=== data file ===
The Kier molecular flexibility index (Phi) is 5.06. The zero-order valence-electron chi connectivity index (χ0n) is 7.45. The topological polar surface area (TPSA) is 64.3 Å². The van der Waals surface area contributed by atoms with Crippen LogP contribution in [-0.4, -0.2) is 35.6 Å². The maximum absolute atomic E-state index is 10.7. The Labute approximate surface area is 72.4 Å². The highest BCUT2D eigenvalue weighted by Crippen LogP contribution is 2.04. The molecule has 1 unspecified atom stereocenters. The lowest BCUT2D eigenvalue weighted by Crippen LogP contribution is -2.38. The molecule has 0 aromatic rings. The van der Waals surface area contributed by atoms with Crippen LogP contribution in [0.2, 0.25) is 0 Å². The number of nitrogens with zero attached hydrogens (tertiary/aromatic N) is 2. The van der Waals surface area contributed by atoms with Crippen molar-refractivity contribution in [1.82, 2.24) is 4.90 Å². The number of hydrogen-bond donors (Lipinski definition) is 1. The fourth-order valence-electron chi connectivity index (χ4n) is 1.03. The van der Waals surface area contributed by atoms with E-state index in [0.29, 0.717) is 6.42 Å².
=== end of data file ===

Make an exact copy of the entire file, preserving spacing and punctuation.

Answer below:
The Kier molecular flexibility index (Phi) is 5.06. The zero-order valence-electron chi connectivity index (χ0n) is 7.45. The topological polar surface area (TPSA) is 64.3 Å². The van der Waals surface area contributed by atoms with Crippen LogP contribution in [-0.4, -0.2) is 35.6 Å². The maximum absolute atomic E-state index is 10.7. The Labute approximate surface area is 72.4 Å². The highest BCUT2D eigenvalue weighted by Crippen LogP contribution is 2.04. The molecule has 1 unspecified atom stereocenters. The lowest BCUT2D eigenvalue weighted by Crippen LogP contribution is -2.38. The molecule has 0 aromatic rings. The van der Waals surface area contributed by atoms with Crippen LogP contribution in [0.2, 0.25) is 0 Å². The number of nitrogens with zero attached hydrogens (tertiary/aromatic N) is 2. The van der Waals surface area contributed by atoms with Crippen molar-refractivity contribution in [1.82, 2.24) is 4.90 Å². The number of hydrogen-bond donors (Lipinski definition) is 1. The fourth-order valence-electron chi connectivity index (χ4n) is 1.03. The van der Waals surface area contributed by atoms with E-state index in [0.29, 0.717) is 6.42 Å².